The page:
About the Midwifery Profession
Midwifery as practiced by certified nurse-midwives (CNMs®) and certified midwives (CMs®) encompasses a full range of primary health care services for women from adolescence beyond menopause. These services include the independent provision of primary care, gynecologic and family planning services, preconception care, care during pregnancy, childbirth and the postpartum period, care of the normal newborn during the first 28 days of life, and treatment of male partners for sexually transmitted infections. Midwives provide initial and ongoing comprehensive assessment, diagnosis and treatment. They conduct physical examinations; prescribe medications including controlled substances and contraceptive methods; admit, manage and discharge patients; order and interpret laboratory and diagnostic tests and order the use of medical devices. Midwifery care also includes health promotion, disease prevention, and individualized wellness education and counseling. These services are provided in partnership with women and families in diverse settings such as ambulatory care clinics, private offices, community and public health systems, homes, hospitals and birth centers.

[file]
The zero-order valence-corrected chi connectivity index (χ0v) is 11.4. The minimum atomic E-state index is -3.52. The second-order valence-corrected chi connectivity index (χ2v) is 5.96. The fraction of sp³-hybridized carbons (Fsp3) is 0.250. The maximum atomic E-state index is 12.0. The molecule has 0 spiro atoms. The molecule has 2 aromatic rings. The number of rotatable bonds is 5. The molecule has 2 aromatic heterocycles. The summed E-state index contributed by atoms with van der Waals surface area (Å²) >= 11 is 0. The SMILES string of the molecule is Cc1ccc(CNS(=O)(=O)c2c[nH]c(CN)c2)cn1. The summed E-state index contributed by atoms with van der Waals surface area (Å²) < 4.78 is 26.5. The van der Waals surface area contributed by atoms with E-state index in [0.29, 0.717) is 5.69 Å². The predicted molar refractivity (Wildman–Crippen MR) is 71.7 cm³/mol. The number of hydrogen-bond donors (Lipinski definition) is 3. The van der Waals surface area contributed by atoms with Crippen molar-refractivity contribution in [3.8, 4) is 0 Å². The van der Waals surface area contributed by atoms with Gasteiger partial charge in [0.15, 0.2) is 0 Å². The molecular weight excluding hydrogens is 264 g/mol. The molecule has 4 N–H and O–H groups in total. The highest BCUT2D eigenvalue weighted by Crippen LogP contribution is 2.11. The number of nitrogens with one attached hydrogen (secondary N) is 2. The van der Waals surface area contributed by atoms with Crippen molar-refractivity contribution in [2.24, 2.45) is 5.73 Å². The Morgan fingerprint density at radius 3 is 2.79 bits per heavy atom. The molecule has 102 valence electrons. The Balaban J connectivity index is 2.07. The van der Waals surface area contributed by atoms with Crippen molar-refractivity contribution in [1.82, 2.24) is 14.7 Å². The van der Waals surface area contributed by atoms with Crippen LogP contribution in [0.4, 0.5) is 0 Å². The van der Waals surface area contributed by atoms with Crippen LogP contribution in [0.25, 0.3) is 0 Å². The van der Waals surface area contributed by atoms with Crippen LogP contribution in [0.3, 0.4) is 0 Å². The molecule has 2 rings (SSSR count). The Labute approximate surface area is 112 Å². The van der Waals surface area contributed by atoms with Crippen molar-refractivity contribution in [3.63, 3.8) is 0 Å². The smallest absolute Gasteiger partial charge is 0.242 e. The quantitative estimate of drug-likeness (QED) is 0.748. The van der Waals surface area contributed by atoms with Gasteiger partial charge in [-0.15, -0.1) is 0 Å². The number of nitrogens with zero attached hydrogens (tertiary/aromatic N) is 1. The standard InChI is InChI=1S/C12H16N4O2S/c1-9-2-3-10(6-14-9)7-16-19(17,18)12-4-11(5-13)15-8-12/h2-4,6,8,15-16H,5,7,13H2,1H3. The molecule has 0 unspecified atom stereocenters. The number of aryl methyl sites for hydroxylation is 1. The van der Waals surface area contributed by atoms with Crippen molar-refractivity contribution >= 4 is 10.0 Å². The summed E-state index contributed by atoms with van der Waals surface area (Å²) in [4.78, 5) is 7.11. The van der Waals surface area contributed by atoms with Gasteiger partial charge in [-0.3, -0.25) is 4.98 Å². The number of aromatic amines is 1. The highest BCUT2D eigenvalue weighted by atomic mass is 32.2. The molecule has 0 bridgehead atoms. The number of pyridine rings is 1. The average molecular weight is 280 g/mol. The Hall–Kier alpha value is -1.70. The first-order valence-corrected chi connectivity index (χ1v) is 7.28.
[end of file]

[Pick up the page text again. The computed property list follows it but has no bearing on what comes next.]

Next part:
This information comes from the ACNM Standard Setting Document “Definition of Midwifery and Scope of Practice of Certified Nurse-Midwives and Certified Midwives” (2012). For the full text, please see click here
Certified Nurse-Midwives (CNMs) and Certified Midwives (CMs)
are educated in graduate-level midwifery programs accredited by the Accreditation Commission for Midwifery Education (ACME). CNMs and CMs pass a national certification exam administered by the American Midwifery Certification Board (AMCB) to receive the professional designation of CNM (if they have an active RN at the time of the certification exam) or CM.